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    • Dries007

      Server Move   09/13/18

      I (Dries007) have recently taken over as main developer and server admin. This involved moving servers to reduce cost. It's likely there will be some more downtime in the future but most  things should be sorted by now. This forum is in dire need of replacement as the software is quite old and can't be easily updated. If you wish to discuss or stay updated, join our discord: https://invite.gg/terrafirmacraft. The forum will remain available to read, but will be locked in the future, when a new system is setup. The forum and wiki are now ad free. If you'd like to contribute to keeping it that way, you can do so via paypal or patreon.

Darmo

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About Darmo

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  1. Leveling the cooking skill

    Not sure on salad vs sandwich. iirc there's no difference in skill increase with regard to size/quality of meal made.
  2. World Gen

    Personally I'm fine with things as they are. I know there was discussion on discord of getting rid of/compressing the bottom layer, and maybe even the middle layer. I think it'd be a mistake to get rid of the middle layer, but the bottom layer I could see going away. But to me part of the great fun of minecraft and tfc is the mining and exploring underground. TFC was flawed for a couple reasons: A) the cave-in mechanic made mining and exploring unattractive, because hidden caves would collapse as you got near them. So when you finally found them and broke in, it was a terrible landscape of cobble and destroyed ore. This was very not-fun. TFC1.12 needs to arrange it such that natural caves and overhangs have the blocks on the bottom set to not be vulnerable to cave-in, EXCEPT if the player is using powder kegs. Then all bets are off. That would allow the player to find the cave in it's natural state, and explore it. I don't know exactly how that gets done. In my mind, caves are 'hollowed' out of solid rock in world gen, so maybe every cave air block checks above itself and if there's stone there, then it sets a flag on that stone that it's 'caveroof', hence not subject to digging cave-ins, only blasting. Btw make blasting more effective. It was never as powerful as described in the TFC wiki. B ) The bottom layer offered nothing different from the top layer. The bottom layer needs to have ores that only occur there or occur there in much greater quantities, or with greater liklihood of the vein being rich. I would actually love to see lava not occur on the surface anymore, but only at the bottom of the world, in extensive lava caverns with extra-deadly mobs. This would make sulfur an actual resource of some worth. Diamonds could start as very sparse vertical 'pipes', similar to hot springs, but not a solid line. These would lead to the main deposit at the bottom layer. There needs to be a reason to go to the bottom layer, and there needs to be some more threatening mobs down there to make those resources more dangerous to get. Anything more above ground isn't of a lot of interest to me, because any ores up there are easy to get. Just dig them right from the side of a mountain. I've always found 100 blocks to be plenty of build height. All that said, I would totally support getting rid of the bottom and even the middle stone layer IF a mining 'dimension' is created. So at the bottom of the regular world, randomly scattered about at bedrock, would be portals that are made to look like tunnel mouths. These would teleport you to another dimension that story-wise is just deeper stone. It'd basically be the nether, but with regular stone rather than netherrack and fortresses. and such. Then you'd have an entire world of mining to do, and it could have even more unique mobs and environments. Giant mushrooms in the huge underground caves. The way the nether already generates is already great for an underground world, just replace the blocks. But get rid of the distance warping, and the tunnels between the regular and mining worlds need to be in the same locations in each world. And the nether ones need to appear at the very top of the mining world, in the upper bedrock. And btw, the tunnel from the normal world starts blocked. The player has to blast it open with a full barrel of gunpowder. And there you have an actual use for gunpowder in the game. I'd further suggest that if the mining dimension were a thing, that surface deposits be only poor and normal ore, with normal being much rarer - maybe 20%. And the mining dimension having the full spectrum of ores. This would give strong incentive to actually go mining and adventuring underground, which would improve the mod greatly imo. Edit: and I very much agree on swamps btw. I hated how they were just large ponds in plains in TFC. Bioxx was doing them much better in TFC2, where they were full of blocks in the water to make them harder to cross, and lots of reeds and willows. I really hope TFC1.12 makes swamps actually swampy.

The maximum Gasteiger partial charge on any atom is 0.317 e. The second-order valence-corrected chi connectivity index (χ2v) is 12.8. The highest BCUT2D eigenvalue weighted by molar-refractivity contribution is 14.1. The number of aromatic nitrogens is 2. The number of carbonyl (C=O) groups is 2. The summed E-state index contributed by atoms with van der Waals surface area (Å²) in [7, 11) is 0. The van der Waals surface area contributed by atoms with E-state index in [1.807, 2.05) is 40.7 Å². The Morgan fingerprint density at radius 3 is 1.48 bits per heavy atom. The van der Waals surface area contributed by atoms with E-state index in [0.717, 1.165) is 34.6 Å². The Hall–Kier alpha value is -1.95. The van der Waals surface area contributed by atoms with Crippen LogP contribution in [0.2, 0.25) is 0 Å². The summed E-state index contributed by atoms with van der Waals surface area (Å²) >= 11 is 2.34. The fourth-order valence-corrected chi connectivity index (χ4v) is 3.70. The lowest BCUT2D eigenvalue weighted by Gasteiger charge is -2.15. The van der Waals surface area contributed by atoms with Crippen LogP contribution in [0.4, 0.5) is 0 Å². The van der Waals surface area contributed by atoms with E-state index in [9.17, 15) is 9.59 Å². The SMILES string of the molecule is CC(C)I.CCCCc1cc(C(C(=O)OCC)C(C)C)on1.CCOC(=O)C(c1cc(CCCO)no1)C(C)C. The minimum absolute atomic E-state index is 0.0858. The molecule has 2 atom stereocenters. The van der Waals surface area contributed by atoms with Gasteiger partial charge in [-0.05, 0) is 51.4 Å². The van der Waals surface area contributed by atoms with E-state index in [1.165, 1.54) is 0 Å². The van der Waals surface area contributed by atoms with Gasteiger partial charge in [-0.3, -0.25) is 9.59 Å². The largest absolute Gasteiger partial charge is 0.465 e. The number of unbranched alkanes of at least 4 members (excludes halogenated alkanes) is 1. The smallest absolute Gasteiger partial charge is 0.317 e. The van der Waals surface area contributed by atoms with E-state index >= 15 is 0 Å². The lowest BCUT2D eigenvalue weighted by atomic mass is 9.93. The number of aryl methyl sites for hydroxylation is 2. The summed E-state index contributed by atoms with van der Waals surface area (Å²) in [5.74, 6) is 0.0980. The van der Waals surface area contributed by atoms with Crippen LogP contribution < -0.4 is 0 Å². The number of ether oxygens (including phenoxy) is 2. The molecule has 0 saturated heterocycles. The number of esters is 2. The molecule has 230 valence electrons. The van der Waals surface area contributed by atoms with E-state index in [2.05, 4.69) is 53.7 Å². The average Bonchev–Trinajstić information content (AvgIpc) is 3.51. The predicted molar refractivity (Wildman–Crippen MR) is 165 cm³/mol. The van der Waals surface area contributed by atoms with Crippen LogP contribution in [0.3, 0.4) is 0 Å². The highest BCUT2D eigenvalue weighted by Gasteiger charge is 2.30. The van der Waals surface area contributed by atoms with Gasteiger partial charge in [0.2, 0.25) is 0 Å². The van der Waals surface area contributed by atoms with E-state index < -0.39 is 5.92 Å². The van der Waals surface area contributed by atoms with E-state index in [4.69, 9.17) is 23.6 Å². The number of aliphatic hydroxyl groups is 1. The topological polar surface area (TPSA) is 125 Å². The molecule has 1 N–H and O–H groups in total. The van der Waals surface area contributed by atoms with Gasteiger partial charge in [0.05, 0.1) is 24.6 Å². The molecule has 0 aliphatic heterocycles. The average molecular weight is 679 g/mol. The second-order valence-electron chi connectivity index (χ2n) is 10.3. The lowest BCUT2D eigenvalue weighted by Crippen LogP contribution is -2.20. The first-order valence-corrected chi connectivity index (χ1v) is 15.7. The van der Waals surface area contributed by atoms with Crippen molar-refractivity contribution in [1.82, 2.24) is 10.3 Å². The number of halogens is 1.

3. where's the kaolintie?

    Kaolinite is not y-limited as far as I know. I don't think any ores in TFC are.
  4. where's the kaolintie?

    Correct, sedimentary rock is top layer only. If your area has a non-sedimentary top layer, you'll have to travel till you find one.
  5. Is there still development?

    Original TFC (v1.7.10) is dead. Bioxx had started to develop TFC2, but that is in limbo now, and also it's rather different from original TFC. Some community members have taken it upon themselves to make a 1.12+ version of TFC, but that is in a very early stage.
  6. Food decay & preservation

    Yes that's correct, in one of the final versions there was a config. And yes, of course they die in cold weather. There was a pretty significant swath of the world though, which never froze, and was easy street as far as food goes. In practice I think servers is where you *want* immortal crops, due to time passing while players are absent. So they were the least forgiving. But there's other options. You could have crops simply start over again when they reach a certain age. That would make them a little less reliable in mild climates, as far as an easy-mode ready to go food source.